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World’s worst tourist attractions |

by Staff

Every traveller has a tale of a dud destination that didn’t live up to the hype. My favourite story (though not mine) is of a friend who booked a donkey ride up the Santorini volcano in the Greek islands. The donkey refused to be ridden so she had to drag it along in scorching heat. When they reached the summit rim of the caldera she turned to her guide and asked, “Has anyone ever pushed you in from the sheer disappointment of this tour?”

Anyone who’s felt similar despair on arriving at a much-anticipated place will appreciate a new survey ranking the most overhyped attractions – also known as the one-star wonders of the world. The research, by British optical company Vision Direct (clever marketing given it’s all about world-famous sights), has rated 106 travel fails based on the 60 most recent negative reviews of each, combined with Instagram and TikTok data.

Top of the fizzle list is the towering Berlin TV Tower, which promises breathtaking 360-degree views from its revolving restaurant. Peeved visitors labelled it “expensive” and “a waste of money”. (A handy rule of thumb: revolving restaurants rarely live up to expectations and are best avoided.)

I haven’t been to the tower, but did once arrive in Berlin, bursting with excitement, and all I can say is this: if I’d wanted to shiver through summer in a gritty, graffitied urban jungle, I could have stayed home in Melbourne. At least the food would have been a vast improvement.

Perhaps because travellers approach them with such raised expectations, observation towers tend to tank in the rankings. Tokyo Tower and Seoul Tower both feature in the top – or bottom – 10, with the Taipei 101 Observatory, Seattle’s Space Needle and Kuala Lumpur’s Petronas Towers also panned for failing to deliver the promised highs.

Runner-up in the loser league is the iconic Moulin Rouge in Paris. I’ve managed to avoid ever stepping foot in this notorious tourist haunt despite one press trip where the organisers thought the tacky cabaret would be the best way to spend a Friday night in Paris. I begged to differ and had dinner instead at a cool bistro in the 11th, sparing myself the “cheesy”, “outdated” and “terrible” spectacle of can-can dancers in kitsch costumes. “It was so embarrassing that all we could do was drink our Champagne and hide our heads in shame,” one reviewer griped.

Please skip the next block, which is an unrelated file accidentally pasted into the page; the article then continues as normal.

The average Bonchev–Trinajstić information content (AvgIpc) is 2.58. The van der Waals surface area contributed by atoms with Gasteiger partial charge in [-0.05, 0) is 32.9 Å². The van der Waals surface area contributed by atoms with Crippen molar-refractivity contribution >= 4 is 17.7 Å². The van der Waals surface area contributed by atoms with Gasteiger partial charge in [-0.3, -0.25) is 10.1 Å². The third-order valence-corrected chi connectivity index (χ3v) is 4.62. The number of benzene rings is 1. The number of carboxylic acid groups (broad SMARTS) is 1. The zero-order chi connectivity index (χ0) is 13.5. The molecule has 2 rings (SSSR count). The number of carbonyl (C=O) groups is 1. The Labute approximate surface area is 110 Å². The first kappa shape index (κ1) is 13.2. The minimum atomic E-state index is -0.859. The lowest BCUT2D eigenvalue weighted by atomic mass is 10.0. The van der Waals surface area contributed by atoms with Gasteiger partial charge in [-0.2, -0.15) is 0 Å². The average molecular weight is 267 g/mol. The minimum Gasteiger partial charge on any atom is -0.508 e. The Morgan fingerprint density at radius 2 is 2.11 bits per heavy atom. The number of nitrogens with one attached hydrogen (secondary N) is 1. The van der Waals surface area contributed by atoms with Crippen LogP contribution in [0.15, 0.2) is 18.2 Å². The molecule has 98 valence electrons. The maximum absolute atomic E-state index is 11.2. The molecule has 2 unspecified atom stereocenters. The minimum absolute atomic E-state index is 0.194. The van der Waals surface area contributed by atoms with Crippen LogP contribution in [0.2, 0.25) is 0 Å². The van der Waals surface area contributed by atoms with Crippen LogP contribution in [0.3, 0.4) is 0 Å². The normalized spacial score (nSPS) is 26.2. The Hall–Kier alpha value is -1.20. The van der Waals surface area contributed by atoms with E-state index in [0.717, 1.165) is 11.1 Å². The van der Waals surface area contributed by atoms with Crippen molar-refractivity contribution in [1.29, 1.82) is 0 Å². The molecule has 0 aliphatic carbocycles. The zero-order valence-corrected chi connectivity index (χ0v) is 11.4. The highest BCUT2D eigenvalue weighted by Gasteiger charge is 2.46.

Two of Thailand’s top tourist draws, the Grand Palace in Bangkok and the Great Buddha in Ang Thong province, get the thumbs down from day-trippers. The Grand Palace complex was slammed as a “terrible experience” rife with scammers and ranked number four on the failure list. The Golden Buddha was dismissed as “a tourist trap” and a waste of time. Personally, I’ve seen enough golden gods, in every imaginable pose, to last me several lifetimes.

The Guggenheim Museum Bilbao, Frank Gehry’s titanium fantasy beside the Nervión River in northern Spain, might seem a surprise inclusion – it came in at number 11 – but if you’ve been there you’ll understand why. It’s all crown and no filling. All hat and no cattle. Besides a couple of striking permanent artworks – Richard Serra’s maze-like weathered steel sculptures and Jeff Koon’s joyous giant puppy covered in flowers – the temporary exhibitions leave a lot to be desired.

Naturally, the list got me thinking about my own letdowns. The oil-fuelled illusions of the UAE do nothing for me. Dubai could install a spaceport (and probably will) and I still wouldn’t leave its airport ever again. It’s a ridiculous Disneyland in the desert, lacking any meaning or authenticity. Oman, by contrast, is the Arabia of my dreams – for its soaring, rugged mountain ranges plunging sheer into dolphin-friendly oceans, luxury desert bivouacs and an exotic food scene in the enchanting capital, Muscat.

I didn’t love Luang Prabang in Laos. It’s sold as a serene centre of Buddhism beside the fabled Mekong, but I found the holy city listless and hot, and had violent nightmares after eating bee eggs for dinner.

Despite being the fourth happiest country in the world, Vanuatu left me saddened by its disadvantage. I went there post-Pam, the most devastating cyclone to hit the archipelago, when the country was still on its knees. My opinion wasn’t helped by the fact I had my phone, and my wallet, stolen on the same day in separate incidents.

In Europe, the bronze statue of the Little Mermaid in Copenhagen, billed as a “major tourist attraction” despite being barely more than a metre tall, is about as exciting as the dog on the tuckerbox in Gundagai. Sometimes, honestly, it’s better to stay home.


In a list like this, coming last is a good thing. The bottom-ranked, ie most rewarding, experiences were Machu Picchu, Central Park and the Taj Mahal which, despite the crowds and touts, is never less than magnificent.

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